POSTED: Wednesday, November 12, 2008 - 6:42pm
UPDATED: Wednesday, March 17, 2010 - 10:59am
Mother Frances Hospital opens it neonatal intensive care unit Nov. 17th
TYLER - It's a special day for baby Tyler Jones.
Born seven weeks premature at Mother Frances Hospital in Tyler, little Tyler spent the last month in intensive care.
He fought every second for his life.
"I was shocked because he was so little," said proud papa, James Jones. "He weighed four pounds and one ounce."
But now he's stronger, healthier and finally going home.
"He's been up here a little over a month," said Jones, the father of two. "But i didn't have to worry about him. They did an excellent job with him."
Soon, there will be other success stories like baby Tyler's in East Texas.
Mother Frances Hospital opens it neonatal intensive care unit Nov. 17th.
It's the first of it's kind in our area.
It will be easier on the wallet and less stress for families.
Officials at the hospital tell us each year 3,000 babies are born at Mother Frances Hospital. Of those, hundreds are born premature. In the past, the critically-ill patients would be transported to other hospitals across the state. Now, they'll be able to stay right here in Tyler.
Before - the fragile babies healed in Dallas or Shreveport.
According to the Associated Press, the odds of having a premature baby are lowest in Vermont and highest in Mississippi. The March of Dimes mapped the stark state-by-state disparities in what it called a "report card" on prematurity Wednesday - to track progress toward meeting a federal goal of lowering preterm births.
More than half a million U.S. babies - one in every eight - are born premature each year, a toll that's risen steadily for two decades. The government's goal: No more than 7.6 percent of babies born before completion of the 37th week of pregnancy.
Preterm birth can affect any mother-to-be, stressed a recent U.S. Surgeon General's meeting on the problem. Scientists don't understand all the complex causes.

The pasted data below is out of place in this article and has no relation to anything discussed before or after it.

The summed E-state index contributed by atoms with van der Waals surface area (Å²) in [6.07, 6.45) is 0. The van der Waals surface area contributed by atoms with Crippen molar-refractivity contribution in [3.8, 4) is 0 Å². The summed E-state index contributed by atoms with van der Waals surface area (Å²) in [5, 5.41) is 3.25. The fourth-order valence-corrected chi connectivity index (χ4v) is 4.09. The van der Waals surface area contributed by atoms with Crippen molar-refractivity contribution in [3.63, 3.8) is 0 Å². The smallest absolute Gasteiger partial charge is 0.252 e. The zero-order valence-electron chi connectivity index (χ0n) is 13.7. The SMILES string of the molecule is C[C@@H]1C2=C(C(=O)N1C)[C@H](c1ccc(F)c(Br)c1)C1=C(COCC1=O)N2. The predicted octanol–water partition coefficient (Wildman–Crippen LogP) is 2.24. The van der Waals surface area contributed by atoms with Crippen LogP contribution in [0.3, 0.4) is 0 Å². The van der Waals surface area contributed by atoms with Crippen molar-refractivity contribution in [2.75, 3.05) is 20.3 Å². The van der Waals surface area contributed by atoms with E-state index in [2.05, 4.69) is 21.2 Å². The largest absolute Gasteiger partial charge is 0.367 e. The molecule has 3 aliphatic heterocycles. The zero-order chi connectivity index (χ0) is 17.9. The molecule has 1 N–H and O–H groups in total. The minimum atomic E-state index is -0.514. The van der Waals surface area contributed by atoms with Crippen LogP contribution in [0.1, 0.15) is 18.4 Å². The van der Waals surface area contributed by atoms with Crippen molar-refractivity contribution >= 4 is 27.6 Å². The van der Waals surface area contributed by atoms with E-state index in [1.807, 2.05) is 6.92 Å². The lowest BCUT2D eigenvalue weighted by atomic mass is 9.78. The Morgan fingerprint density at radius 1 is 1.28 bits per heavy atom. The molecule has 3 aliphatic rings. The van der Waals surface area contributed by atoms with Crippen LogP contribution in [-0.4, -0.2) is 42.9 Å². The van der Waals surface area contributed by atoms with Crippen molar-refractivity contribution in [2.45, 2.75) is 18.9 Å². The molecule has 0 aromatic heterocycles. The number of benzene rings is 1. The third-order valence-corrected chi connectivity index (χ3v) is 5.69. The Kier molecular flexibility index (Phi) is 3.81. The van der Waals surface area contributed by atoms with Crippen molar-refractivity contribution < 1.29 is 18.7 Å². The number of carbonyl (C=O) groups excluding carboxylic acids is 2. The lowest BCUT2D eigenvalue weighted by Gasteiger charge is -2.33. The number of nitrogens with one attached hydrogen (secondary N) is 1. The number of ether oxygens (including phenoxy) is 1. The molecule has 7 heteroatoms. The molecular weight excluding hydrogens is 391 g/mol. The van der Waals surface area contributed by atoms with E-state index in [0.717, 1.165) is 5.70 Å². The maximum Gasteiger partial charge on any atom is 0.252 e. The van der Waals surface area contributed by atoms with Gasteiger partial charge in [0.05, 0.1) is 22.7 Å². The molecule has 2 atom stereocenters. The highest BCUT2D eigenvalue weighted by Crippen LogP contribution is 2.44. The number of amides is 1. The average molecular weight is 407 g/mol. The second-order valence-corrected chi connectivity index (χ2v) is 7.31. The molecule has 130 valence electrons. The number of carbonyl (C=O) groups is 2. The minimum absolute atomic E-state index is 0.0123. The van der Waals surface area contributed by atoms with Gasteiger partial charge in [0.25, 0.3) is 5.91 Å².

In Vermont, 9 percent of babies were preemies in 2005, the latest available data. In Oregon and Connecticut, just under 10.5 percent of babies were premature.
Travel south, and prematurity steadily worsens: In West Virginia, 14.4 percent of babies were preemies; more than 15 percent in Kentucky and South Carolina; more than 16 percent in Alabama and Louisiana; and a high of 18.8 percent in Mississippi.
Dr. Brenda Morris says transporting babies puts a dent in parent's wallets - and their hearts.
"It's very emotionally draining for the family," said Dr. Brenda Morris. "A lot of parents feel guilty."
Dr. Morris heads up the neonatal unit.
"We hope they can get world-class treatment here at home," she said, "And not have to be sent out."
After Tyler's fight for life - going home - is a moment his dad has been "pushing" for.
"I finally get to take him home," said Jones.
The March of Dimes report  (released Nov. 12) urges states to address three factors that play a role:
- Lack of insurance, which translates into missed or late prenatal care. In states with the highest prematurity rates, at least one in five women of childbearing age are uninsured. Early prenatal care can identify risks for preterm labor and sometimes lower them.
- Smoking increases the risks of prematurity, low birthweight and birth defects. Government figures suggest 17 percent of women smoke during pregnancy. The new report urged targeting smoking by all women of childbearing age. About a third of those women smoke in Louisiana and West Virginia, the report says, compared with 9.3 percent and 11 percent in Utah and California, respectively.
- Then there's the trickier issue of so-called late preemies, babies born between 34 and 37 weeks. They're fueling the nation's prematurity rise. While not as devastating as a baby born months early, being even a few weeks early can cause learning or behavioral delays and other problems. And recent research suggests at least some near-term babies are due to Caesarean sections scheduled before full-term, either deliberately or because of confusion about the fetus's exact age.